Three incredible events took place this week in the school, and all are related in a fundamental way.
On Monday, the school had the Richmond Jewish Day School & Beth Tikvah Congregation Charity Golf Tournament. It was a great success, and we owe serious thanks to the work of our amazing parent volunteers, led by our Fundraising Chair, Marshall Stern. Many, many hours went into making the tournament the success it was – kol hakavod to Marshall and his team, our sponsors, volunteers and committee members! As many of you know, I am not a good golfer at all (and that’s putting it mildly), but I very much appreciated the ability to take time out of work, to play in the sun for a few hours with some great people.
Last night was the final performance of the school play, Aladdin, directed by our very own Mr. Freddy Somers. We’re not sure how he does it, but every year, Freddy seems to set the bar higher and higher, and the students rise to the challenge. It was a wonderful production, and it was very obvious to all who saw any of the 4 performances that it was a labor of love for all involved, from the students to the volunteers and teachers. Watching our students discover their hidden and not so hidden talents is one of the beautiful moments in the life of a school, as it is a process of self-discovery for the student that plays out in a very public way, in the glare of spotlights. Mazal tov to the students on a great show, we are so proud of you!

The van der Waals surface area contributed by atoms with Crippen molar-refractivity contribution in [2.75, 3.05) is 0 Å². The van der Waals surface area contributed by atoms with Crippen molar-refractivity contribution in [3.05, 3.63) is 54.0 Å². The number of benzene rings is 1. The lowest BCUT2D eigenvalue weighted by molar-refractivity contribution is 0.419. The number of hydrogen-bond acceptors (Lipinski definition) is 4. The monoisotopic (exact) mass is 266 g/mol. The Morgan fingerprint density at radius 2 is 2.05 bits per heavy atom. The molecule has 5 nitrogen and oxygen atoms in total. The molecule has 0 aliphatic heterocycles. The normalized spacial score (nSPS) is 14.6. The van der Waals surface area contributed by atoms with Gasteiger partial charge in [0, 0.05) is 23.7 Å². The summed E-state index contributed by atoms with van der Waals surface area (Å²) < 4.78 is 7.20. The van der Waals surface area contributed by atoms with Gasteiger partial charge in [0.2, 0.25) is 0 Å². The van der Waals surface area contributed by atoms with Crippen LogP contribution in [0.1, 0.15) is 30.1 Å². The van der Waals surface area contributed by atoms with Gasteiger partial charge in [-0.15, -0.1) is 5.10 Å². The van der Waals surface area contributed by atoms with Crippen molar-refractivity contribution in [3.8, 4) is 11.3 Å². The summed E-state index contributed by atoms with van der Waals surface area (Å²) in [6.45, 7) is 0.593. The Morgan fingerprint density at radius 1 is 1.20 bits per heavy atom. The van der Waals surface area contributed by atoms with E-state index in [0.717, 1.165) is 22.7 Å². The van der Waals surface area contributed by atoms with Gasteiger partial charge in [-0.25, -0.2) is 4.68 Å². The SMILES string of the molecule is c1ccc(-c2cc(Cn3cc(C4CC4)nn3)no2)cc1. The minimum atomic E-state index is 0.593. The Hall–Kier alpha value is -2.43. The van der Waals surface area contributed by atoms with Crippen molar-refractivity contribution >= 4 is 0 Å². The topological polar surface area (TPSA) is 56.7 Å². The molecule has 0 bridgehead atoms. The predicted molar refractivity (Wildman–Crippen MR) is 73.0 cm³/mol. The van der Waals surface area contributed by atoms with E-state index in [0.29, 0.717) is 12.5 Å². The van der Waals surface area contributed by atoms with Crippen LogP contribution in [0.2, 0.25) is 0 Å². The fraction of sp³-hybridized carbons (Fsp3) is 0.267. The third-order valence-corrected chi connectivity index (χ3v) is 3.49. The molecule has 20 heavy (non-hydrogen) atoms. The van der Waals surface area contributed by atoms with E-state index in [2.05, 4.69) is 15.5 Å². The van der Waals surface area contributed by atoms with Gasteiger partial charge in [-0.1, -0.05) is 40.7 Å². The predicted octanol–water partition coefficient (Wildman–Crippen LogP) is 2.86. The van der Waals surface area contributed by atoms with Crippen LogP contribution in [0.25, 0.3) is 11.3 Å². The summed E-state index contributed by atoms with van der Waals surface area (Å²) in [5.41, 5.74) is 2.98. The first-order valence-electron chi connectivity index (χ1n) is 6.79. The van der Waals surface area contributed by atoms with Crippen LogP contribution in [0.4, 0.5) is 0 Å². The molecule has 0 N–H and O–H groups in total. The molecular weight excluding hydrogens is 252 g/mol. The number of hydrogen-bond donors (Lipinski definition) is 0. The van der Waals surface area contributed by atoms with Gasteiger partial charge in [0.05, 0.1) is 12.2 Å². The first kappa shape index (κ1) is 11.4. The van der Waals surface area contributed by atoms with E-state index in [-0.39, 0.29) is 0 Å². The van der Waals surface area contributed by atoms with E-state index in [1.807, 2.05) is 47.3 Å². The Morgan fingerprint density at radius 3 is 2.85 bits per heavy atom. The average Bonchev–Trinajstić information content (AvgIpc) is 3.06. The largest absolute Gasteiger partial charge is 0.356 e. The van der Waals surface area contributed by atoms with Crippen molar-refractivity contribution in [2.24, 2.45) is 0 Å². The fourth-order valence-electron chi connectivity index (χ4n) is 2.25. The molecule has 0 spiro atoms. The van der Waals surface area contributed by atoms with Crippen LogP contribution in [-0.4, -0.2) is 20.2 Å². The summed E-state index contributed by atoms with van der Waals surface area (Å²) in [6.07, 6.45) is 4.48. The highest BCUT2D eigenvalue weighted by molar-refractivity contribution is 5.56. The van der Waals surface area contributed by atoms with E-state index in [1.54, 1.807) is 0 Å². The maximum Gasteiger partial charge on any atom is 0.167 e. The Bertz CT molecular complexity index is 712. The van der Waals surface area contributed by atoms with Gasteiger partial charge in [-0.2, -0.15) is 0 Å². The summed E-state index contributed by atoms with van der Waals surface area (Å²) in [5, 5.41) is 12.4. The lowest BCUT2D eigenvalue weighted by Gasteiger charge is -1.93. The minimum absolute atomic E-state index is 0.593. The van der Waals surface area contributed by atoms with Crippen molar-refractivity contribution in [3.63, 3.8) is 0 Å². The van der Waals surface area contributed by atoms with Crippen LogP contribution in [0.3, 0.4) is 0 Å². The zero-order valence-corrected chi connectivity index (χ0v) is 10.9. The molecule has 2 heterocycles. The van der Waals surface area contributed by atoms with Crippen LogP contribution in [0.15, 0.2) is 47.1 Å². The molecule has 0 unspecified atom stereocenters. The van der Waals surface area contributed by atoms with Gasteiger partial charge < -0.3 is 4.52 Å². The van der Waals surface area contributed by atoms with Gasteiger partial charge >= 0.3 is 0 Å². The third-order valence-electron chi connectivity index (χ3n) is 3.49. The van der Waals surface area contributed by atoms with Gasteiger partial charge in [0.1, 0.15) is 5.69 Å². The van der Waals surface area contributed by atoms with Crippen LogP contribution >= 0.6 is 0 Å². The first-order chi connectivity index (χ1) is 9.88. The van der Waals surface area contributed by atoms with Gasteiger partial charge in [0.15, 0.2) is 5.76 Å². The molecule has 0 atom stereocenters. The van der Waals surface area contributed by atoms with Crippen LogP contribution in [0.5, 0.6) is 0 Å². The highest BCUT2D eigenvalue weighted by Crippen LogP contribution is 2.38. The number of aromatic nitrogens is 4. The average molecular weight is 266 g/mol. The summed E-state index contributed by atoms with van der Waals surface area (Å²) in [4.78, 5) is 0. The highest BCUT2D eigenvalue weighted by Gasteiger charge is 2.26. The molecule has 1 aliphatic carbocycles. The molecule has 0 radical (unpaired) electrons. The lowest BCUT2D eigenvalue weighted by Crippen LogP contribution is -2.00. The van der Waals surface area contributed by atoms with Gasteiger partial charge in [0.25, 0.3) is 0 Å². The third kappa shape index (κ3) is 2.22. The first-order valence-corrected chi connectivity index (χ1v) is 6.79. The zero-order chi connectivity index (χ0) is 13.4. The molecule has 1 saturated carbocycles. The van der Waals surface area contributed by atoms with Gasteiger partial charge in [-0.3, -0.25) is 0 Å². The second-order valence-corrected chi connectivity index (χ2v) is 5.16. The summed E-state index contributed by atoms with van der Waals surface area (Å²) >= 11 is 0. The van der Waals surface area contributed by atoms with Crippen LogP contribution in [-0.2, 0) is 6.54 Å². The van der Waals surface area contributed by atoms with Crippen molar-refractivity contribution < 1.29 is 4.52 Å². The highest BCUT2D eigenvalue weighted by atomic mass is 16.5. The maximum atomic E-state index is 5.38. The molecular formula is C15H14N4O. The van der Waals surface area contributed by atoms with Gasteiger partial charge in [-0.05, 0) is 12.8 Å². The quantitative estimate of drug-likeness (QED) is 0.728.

And finally, today is Fun Day at school, and the school and playgrounds are filled with the sounds of students having a great time, engaging in team play and friendly competition. I’m going to have to finish writing this post soon to go out and finish off the day with the water balloon fight, and will be soaked to within an inch of my life, but that’s the price you pay when you work in education!
All three events share one thing in common – PLAY.
Fred Rogers (he of Mr. Roger’s Neighborhood fame) put it best:
“Play is often talked about as if it were a relief from serious learning. But for children, play is serious learning. Play is really the work of childhood.”
To quote Andrew Miller, an Educational Consultant and Instructional Coach:
“Why play? Play does so many positive things for us in terms of learning. When we play:
- We build skills like confidence
- We strengthen relations with others
- We develop creative skills
- We problem solve and tinker
- We learn to be flexible
People who play learn to question something, predict an outcome, and evaluate their predictions through the process of play. When we play, we persist through challenges — and we even enjoy it. Play builds excellent social and emotional skills and helps create a culture where those skills are valued at school. Probably one of the most important aspects of play is the way it treats failure and mistakes as non-punitive, ensuring that we have opportunities to learn from whatever went wrong. Yes, play makes failure fun. I love the use of the word “tinker” to describe play. It’s serious work, but it’s also fun work. Play values the process of learning as well and the product.”
I could not agree more – our entire school system played this week. We are all better off for it.